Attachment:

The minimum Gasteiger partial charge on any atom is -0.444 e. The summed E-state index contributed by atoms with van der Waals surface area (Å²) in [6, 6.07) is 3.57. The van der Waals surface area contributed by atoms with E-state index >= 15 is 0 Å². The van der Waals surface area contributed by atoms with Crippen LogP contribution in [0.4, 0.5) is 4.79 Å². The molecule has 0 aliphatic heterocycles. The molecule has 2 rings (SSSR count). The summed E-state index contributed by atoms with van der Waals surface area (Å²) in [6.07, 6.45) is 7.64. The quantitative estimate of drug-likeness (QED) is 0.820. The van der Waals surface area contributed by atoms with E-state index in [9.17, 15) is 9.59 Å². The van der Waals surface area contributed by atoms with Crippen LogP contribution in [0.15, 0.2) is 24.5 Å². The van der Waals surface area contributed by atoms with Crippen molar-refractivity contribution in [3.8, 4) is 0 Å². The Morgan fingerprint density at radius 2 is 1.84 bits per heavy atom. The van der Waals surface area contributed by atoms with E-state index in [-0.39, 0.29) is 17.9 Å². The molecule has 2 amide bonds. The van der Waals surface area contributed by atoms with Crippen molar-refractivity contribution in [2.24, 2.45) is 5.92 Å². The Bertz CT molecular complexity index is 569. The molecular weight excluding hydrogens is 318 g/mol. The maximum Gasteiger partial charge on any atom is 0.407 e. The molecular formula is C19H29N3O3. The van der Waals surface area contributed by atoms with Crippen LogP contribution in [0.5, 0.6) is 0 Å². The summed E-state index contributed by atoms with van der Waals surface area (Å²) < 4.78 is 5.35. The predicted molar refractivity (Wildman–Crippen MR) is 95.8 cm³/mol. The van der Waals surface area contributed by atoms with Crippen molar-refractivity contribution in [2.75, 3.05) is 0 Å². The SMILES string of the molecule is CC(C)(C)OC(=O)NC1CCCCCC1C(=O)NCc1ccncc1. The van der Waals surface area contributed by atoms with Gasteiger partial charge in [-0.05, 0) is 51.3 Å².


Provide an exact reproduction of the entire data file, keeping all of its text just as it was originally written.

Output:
The minimum Gasteiger partial charge on any atom is -0.444 e. The summed E-state index contributed by atoms with van der Waals surface area (Å²) in [6, 6.07) is 3.57. The van der Waals surface area contributed by atoms with E-state index >= 15 is 0 Å². The van der Waals surface area contributed by atoms with Crippen LogP contribution in [0.4, 0.5) is 4.79 Å². The molecule has 0 aliphatic heterocycles. The molecule has 2 rings (SSSR count). The summed E-state index contributed by atoms with van der Waals surface area (Å²) in [6.07, 6.45) is 7.64. The quantitative estimate of drug-likeness (QED) is 0.820. The van der Waals surface area contributed by atoms with E-state index in [9.17, 15) is 9.59 Å². The van der Waals surface area contributed by atoms with Crippen LogP contribution in [0.15, 0.2) is 24.5 Å². The van der Waals surface area contributed by atoms with Crippen molar-refractivity contribution in [3.8, 4) is 0 Å². The Morgan fingerprint density at radius 2 is 1.84 bits per heavy atom. The van der Waals surface area contributed by atoms with E-state index in [-0.39, 0.29) is 17.9 Å². The molecule has 2 amide bonds. The van der Waals surface area contributed by atoms with Crippen molar-refractivity contribution in [2.24, 2.45) is 5.92 Å². The Bertz CT molecular complexity index is 569. The molecular weight excluding hydrogens is 318 g/mol. The maximum Gasteiger partial charge on any atom is 0.407 e. The molecular formula is C19H29N3O3. The van der Waals surface area contributed by atoms with Crippen LogP contribution in [0.5, 0.6) is 0 Å². The summed E-state index contributed by atoms with van der Waals surface area (Å²) < 4.78 is 5.35. The predicted molar refractivity (Wildman–Crippen MR) is 95.8 cm³/mol. The van der Waals surface area contributed by atoms with Crippen molar-refractivity contribution in [2.75, 3.05) is 0 Å². The SMILES string of the molecule is CC(C)(C)OC(=O)NC1CCCCCC1C(=O)NCc1ccncc1. The van der Waals surface area contributed by atoms with Gasteiger partial charge in [-0.05, 0) is 51.3 Å².